Nextracker announces NX Horizon trackers produced with 35% smaller carbon footprint

Nextracker trackers.
Nextracker’s manufacturing process uses electric arc furnace processing for its NX Horizon products. Image: Nextracker

US solar tracker manufacturer Nextracker has received confirmation that the manufacturing of its NX Horizon series of trackers produces a 35% smaller carbon footprint than other processes, according to “a third-party verified analysis”.

The company notes that the series of trackers has completed a Life Cycle Assessment, an analysis of the environmental impact of industrial processes that measures the impact of work on carbon emission, land use and water consumption. Nextracker also announced that it has received the Carbon Trust Product Carbon Footprint label for the tracker series, demonstrating that it has met “the global standard” for carbon emission data collecting and reporting for the production of its NX Horizon products.

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“Our low carbon tracker delivers measurable results in decarbonising solar power through circular and increasingly renewably powered steelmaking, optimised logistics and careful selection of raw material providers,” said Dan Shugar, Nextracker founder and CEO.

Nextracker’s production process most notably involves electric arc furnace (EAF) processing, rather than traditional basic oxygen furnace (BOF) processing. An electric arc furnace is used to melt steel scraps to make new steel, while BOF processing burns coal to melt iron ore, and the electrified, lower-carbon industrial process is becoming increasingly commonplace around the world.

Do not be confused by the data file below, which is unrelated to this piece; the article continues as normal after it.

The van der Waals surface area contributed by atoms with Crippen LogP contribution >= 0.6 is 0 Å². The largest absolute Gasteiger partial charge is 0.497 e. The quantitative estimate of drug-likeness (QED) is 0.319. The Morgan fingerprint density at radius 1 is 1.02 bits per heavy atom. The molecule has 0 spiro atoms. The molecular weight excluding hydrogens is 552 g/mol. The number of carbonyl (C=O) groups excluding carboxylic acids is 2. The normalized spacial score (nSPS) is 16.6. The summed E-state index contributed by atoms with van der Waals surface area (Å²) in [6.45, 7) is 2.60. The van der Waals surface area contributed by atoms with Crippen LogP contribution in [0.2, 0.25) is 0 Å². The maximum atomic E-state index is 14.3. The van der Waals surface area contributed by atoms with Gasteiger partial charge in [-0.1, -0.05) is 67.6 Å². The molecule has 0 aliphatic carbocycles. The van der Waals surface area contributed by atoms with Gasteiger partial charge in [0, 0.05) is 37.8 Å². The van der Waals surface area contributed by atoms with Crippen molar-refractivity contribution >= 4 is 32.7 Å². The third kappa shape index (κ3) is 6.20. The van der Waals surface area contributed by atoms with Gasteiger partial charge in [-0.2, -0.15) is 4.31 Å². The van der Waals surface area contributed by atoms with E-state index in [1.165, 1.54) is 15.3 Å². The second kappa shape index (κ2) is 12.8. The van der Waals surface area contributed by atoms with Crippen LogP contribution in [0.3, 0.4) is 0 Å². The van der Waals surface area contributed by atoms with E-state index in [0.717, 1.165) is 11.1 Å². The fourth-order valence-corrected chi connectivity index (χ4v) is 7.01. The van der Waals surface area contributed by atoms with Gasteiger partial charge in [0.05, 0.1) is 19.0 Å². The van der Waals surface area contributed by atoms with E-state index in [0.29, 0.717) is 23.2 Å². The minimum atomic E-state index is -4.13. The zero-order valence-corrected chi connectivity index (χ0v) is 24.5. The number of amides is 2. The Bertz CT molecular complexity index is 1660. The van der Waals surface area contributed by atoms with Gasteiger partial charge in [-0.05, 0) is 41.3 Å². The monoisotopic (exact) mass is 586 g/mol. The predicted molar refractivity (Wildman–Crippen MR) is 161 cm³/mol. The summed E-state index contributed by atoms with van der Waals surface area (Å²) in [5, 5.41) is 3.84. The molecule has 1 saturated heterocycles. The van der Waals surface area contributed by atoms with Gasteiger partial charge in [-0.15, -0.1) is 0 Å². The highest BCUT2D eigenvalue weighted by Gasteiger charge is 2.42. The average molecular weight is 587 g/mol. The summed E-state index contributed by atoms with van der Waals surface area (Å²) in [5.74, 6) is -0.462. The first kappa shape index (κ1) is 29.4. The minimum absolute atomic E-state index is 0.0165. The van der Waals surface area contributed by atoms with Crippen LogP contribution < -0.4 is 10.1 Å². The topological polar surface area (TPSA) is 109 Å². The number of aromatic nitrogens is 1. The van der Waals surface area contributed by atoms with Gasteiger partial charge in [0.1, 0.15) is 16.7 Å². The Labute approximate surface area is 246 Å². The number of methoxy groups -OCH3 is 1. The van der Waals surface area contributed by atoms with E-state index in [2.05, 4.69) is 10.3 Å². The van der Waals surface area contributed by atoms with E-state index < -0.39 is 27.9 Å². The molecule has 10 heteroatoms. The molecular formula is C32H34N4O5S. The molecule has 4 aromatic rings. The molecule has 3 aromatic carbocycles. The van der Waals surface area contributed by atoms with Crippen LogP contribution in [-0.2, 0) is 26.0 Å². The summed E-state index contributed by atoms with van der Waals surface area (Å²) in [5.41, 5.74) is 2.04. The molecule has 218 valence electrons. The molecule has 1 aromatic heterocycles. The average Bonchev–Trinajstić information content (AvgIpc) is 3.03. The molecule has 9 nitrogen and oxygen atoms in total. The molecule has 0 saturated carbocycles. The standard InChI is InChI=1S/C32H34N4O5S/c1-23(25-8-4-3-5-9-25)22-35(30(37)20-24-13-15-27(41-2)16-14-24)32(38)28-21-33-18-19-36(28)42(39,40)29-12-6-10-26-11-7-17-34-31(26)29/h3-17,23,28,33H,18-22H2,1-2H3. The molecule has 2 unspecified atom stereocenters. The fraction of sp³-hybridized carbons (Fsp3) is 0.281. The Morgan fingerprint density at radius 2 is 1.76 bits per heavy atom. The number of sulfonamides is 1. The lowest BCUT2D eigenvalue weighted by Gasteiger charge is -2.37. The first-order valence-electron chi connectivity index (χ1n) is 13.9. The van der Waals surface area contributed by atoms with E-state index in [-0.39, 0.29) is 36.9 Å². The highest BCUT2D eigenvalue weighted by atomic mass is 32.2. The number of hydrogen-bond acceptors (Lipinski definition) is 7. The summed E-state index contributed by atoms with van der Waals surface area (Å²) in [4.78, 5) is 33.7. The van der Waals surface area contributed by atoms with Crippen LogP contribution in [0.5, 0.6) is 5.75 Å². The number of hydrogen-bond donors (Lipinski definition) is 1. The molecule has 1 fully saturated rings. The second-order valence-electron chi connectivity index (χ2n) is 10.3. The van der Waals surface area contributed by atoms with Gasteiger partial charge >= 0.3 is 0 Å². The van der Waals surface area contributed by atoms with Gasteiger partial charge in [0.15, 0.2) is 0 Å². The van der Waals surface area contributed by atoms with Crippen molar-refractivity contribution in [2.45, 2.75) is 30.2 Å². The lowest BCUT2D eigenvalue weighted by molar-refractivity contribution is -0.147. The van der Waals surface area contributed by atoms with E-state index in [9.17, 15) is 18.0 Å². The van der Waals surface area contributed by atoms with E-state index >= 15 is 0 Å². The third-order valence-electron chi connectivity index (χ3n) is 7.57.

Analyst Wood Mackenzie expects the share of EAF in global steel production to increase from around 28% today to 50% by 2050, and with US$130 billion needed in investment in EAF processing capacity to facilitate this transition, the involvement of Nextracker in the EAF space will be of benefit to the decarbonisation of steelmaking.

Minimising Scope 3 emissions

“We appreciate our customers helping us drive toward a cleaner, more robust supply chain to provide third-party verification for providers and consumers of solar power to meet their Scope 3 and other decarbonisation goals and requirements,” added Shugar.

There is growing awareness of the carbon footprint of the solar manufacturing industry, with Davor Sutija, CEO of German wafer manufacturer NexWafe, telling PV Tech earlier this month that “there’s a push towards establishing a solar supply chain that mitigates dependency on imports and reduces the carbon debt.”

Shugar’s comments on Nextracker’s Scope 3 emissions are also significant. These emissions, those generated by a company’s supply chain and the usage of its products, were notably absent from the US Securities and Exchange Commission’s final ruling on new reporting requirements for US companies, announced in March, with critics suggesting that an absence of Scope 3 reporting mandates could result in a significant part of a company’s carbon footprint not being reported upon.

Nextracker’s awareness of the importance of Scope 3 admissions is a positive sign, and follows encouraging financial results for the company, which posted quarterly revenue growth of 38% at the end of 2023.

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